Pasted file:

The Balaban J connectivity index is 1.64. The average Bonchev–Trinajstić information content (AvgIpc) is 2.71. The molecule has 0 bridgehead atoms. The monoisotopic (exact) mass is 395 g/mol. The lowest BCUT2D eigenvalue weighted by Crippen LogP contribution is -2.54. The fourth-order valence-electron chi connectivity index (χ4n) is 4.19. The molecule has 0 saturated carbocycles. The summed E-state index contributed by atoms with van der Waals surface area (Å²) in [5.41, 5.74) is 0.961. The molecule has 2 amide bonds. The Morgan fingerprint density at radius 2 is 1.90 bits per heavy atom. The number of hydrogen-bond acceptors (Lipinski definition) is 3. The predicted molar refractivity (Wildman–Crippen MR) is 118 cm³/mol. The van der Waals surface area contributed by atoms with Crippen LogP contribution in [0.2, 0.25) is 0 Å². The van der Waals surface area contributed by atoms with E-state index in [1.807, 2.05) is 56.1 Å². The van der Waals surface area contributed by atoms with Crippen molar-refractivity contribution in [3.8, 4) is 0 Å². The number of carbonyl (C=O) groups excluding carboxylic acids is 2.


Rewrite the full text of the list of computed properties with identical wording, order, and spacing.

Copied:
The Balaban J connectivity index is 1.64. The average Bonchev–Trinajstić information content (AvgIpc) is 2.71. The molecule has 0 bridgehead atoms. The monoisotopic (exact) mass is 395 g/mol. The lowest BCUT2D eigenvalue weighted by Crippen LogP contribution is -2.54. The fourth-order valence-electron chi connectivity index (χ4n) is 4.19. The molecule has 0 saturated carbocycles. The summed E-state index contributed by atoms with van der Waals surface area (Å²) in [5.41, 5.74) is 0.961. The molecule has 2 amide bonds. The Morgan fingerprint density at radius 2 is 1.90 bits per heavy atom. The number of hydrogen-bond acceptors (Lipinski definition) is 3. The predicted molar refractivity (Wildman–Crippen MR) is 118 cm³/mol. The van der Waals surface area contributed by atoms with Crippen LogP contribution in [0.2, 0.25) is 0 Å². The van der Waals surface area contributed by atoms with E-state index in [1.807, 2.05) is 56.1 Å². The van der Waals surface area contributed by atoms with Crippen molar-refractivity contribution in [3.8, 4) is 0 Å². The number of carbonyl (C=O) groups excluding carboxylic acids is 2.